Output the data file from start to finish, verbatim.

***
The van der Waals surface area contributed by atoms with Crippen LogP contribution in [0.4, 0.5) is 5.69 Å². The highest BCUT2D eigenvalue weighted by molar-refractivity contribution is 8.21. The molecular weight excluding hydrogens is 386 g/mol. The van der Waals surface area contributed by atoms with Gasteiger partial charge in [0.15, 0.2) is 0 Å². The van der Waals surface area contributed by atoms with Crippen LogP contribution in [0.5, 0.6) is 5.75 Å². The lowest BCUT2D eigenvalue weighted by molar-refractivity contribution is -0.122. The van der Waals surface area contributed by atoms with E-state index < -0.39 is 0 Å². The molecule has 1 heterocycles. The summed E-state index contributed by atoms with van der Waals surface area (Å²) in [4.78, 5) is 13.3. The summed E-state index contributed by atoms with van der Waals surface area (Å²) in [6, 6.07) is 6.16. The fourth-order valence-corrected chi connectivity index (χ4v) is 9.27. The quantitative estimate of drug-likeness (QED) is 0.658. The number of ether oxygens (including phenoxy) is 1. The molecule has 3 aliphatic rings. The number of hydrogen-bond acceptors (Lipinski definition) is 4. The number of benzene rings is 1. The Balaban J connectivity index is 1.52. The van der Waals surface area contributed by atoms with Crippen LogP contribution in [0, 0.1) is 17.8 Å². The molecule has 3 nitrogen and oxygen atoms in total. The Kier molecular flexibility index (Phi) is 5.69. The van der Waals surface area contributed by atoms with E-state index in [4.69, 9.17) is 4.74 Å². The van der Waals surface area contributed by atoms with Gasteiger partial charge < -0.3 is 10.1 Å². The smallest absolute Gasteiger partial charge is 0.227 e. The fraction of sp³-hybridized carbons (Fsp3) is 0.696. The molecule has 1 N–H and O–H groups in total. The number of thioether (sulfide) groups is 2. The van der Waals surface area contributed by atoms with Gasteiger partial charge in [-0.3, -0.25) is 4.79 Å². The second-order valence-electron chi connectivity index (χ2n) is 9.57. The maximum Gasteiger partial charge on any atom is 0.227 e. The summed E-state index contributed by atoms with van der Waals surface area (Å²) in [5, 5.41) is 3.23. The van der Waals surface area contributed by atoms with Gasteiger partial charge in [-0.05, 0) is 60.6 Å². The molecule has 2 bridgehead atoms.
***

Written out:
The van der Waals surface area contributed by atoms with Crippen LogP contribution in [0.4, 0.5) is 5.69 Å². The highest BCUT2D eigenvalue weighted by molar-refractivity contribution is 8.21. The molecular weight excluding hydrogens is 386 g/mol. The van der Waals surface area contributed by atoms with Gasteiger partial charge in [0.15, 0.2) is 0 Å². The van der Waals surface area contributed by atoms with Crippen LogP contribution in [0.5, 0.6) is 5.75 Å². The lowest BCUT2D eigenvalue weighted by molar-refractivity contribution is -0.122. The van der Waals surface area contributed by atoms with E-state index < -0.39 is 0 Å². The molecule has 1 heterocycles. The summed E-state index contributed by atoms with van der Waals surface area (Å²) in [4.78, 5) is 13.3. The summed E-state index contributed by atoms with van der Waals surface area (Å²) in [6, 6.07) is 6.16. The fourth-order valence-corrected chi connectivity index (χ4v) is 9.27. The quantitative estimate of drug-likeness (QED) is 0.658. The number of ether oxygens (including phenoxy) is 1. The molecule has 3 aliphatic rings. The number of hydrogen-bond acceptors (Lipinski definition) is 4. The number of benzene rings is 1. The Balaban J connectivity index is 1.52. The van der Waals surface area contributed by atoms with Crippen LogP contribution in [0, 0.1) is 17.8 Å². The molecule has 3 nitrogen and oxygen atoms in total. The Kier molecular flexibility index (Phi) is 5.69. The van der Waals surface area contributed by atoms with E-state index in [4.69, 9.17) is 4.74 Å². The van der Waals surface area contributed by atoms with Gasteiger partial charge < -0.3 is 10.1 Å². The smallest absolute Gasteiger partial charge is 0.227 e. The fraction of sp³-hybridized carbons (Fsp3) is 0.696. The molecule has 1 N–H and O–H groups in total. The number of thioether (sulfide) groups is 2. The van der Waals surface area contributed by atoms with Gasteiger partial charge in [-0.3, -0.25) is 4.79 Å². The second-order valence-electron chi connectivity index (χ2n) is 9.57. The maximum Gasteiger partial charge on any atom is 0.227 e. The summed E-state index contributed by atoms with van der Waals surface area (Å²) in [5, 5.41) is 3.23. The van der Waals surface area contributed by atoms with Gasteiger partial charge in [-0.05, 0) is 60.6 Å². The molecule has 2 bridgehead atoms.